A Grand Rapids-based clinical stage biotechnology company is beginning phase two of a potential treatment for the most common genetic form of autism.
Tetra Discovery Partners announced this week the testing of BPN14770, a drug that may improve the quality of connections between neurons and improve multiple behavioral outcomes caused by Fragile X Syndrome.
The treatment has received an Orphan Drug Designation from the U.S. Food and Drug Agency for the treatment of Fragile X Syndrome. The designation provides incentives to sponsors to develop products “intended for the safe and effective treatment, diagnosis or prevention of rare diseases/disorders,” according to the agency website.
The study will test the drug on 30 adult male participants ages 18 to 45.
The study includes preliminary cognitive and behavioral assessments to determine efficacy, safety and tolerability. It also will gather information on how the treatment acts inside the body and how the body reacts to the treatment.
The study is being conducted at Rush University Medical Center in Chicago by principal investigator Dr. Elizabeth Berry-Kravis, with financial support from the FRAXA Research Foundation.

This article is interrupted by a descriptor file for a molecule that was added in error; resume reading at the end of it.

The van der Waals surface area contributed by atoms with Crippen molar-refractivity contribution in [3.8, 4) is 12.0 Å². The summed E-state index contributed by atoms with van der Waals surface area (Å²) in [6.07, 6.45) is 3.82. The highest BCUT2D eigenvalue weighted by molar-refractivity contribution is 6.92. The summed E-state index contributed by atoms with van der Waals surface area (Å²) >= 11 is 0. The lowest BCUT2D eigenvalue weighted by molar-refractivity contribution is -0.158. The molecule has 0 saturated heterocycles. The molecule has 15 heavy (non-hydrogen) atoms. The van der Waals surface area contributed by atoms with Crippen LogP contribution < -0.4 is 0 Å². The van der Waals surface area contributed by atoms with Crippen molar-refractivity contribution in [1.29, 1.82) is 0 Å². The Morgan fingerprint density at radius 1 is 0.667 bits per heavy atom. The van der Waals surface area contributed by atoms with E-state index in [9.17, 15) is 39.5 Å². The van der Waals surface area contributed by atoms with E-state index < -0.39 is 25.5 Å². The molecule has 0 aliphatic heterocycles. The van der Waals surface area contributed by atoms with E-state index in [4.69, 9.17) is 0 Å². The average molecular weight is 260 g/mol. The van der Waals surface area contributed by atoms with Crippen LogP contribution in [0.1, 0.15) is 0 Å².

“We are very pleased to support this clinical investigation of BPN14770 in patients with Fragile X Syndrome by Dr. Berry-Kravis, whose early research was instrumental to our understanding of biochemical changes underlying the condition,” said Dr. Michael Tranfaglia, medical director and chief scientific officer of the FRAXA Research Foundation.
Tetra Discovery Partners
Tetra Discovery Partners is a Grand Rapids-based clinical-stage biotechnology company working to develop a portfolio of therapeutic products for those suffering from neuro-developmental conditions such as Fragile X Syndrome, Alzheimer's disease, traumatic brain injury and other brain disorders.
Tetra was a recipient of an NIH Blueprint Neurotherapeutics Program cooperative research agreement and receives major funding from the National Institute on Aging, the Alzheimer’s Drug Discovery Foundation, the National Institute of Neurological Disorders and Stroke, and the National Institute of Mental Health’s Small Business Innovation Research program.